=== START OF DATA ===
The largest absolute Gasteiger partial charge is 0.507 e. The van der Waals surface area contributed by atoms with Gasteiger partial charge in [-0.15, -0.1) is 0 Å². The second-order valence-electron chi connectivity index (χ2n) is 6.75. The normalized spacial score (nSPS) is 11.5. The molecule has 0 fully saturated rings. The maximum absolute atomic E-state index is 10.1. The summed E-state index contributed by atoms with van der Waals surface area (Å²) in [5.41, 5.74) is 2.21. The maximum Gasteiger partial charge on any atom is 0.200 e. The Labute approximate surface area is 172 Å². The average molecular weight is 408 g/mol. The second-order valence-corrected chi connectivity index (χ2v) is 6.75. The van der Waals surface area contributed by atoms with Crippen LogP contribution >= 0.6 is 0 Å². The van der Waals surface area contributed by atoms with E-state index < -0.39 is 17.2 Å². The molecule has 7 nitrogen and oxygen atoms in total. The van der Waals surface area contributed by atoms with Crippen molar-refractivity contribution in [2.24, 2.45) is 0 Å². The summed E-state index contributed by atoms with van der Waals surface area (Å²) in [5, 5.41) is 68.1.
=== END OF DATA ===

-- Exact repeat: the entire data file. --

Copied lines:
The largest absolute Gasteiger partial charge is 0.507 e. The van der Waals surface area contributed by atoms with Gasteiger partial charge in [-0.15, -0.1) is 0 Å². The second-order valence-electron chi connectivity index (χ2n) is 6.75. The normalized spacial score (nSPS) is 11.5. The molecule has 0 fully saturated rings. The maximum absolute atomic E-state index is 10.1. The summed E-state index contributed by atoms with van der Waals surface area (Å²) in [5.41, 5.74) is 2.21. The maximum Gasteiger partial charge on any atom is 0.200 e. The Labute approximate surface area is 172 Å². The average molecular weight is 408 g/mol. The second-order valence-corrected chi connectivity index (χ2v) is 6.75. The van der Waals surface area contributed by atoms with Crippen LogP contribution >= 0.6 is 0 Å². The van der Waals surface area contributed by atoms with E-state index < -0.39 is 17.2 Å². The molecule has 7 nitrogen and oxygen atoms in total. The van der Waals surface area contributed by atoms with Crippen molar-refractivity contribution in [2.24, 2.45) is 0 Å². The summed E-state index contributed by atoms with van der Waals surface area (Å²) in [5, 5.41) is 68.1.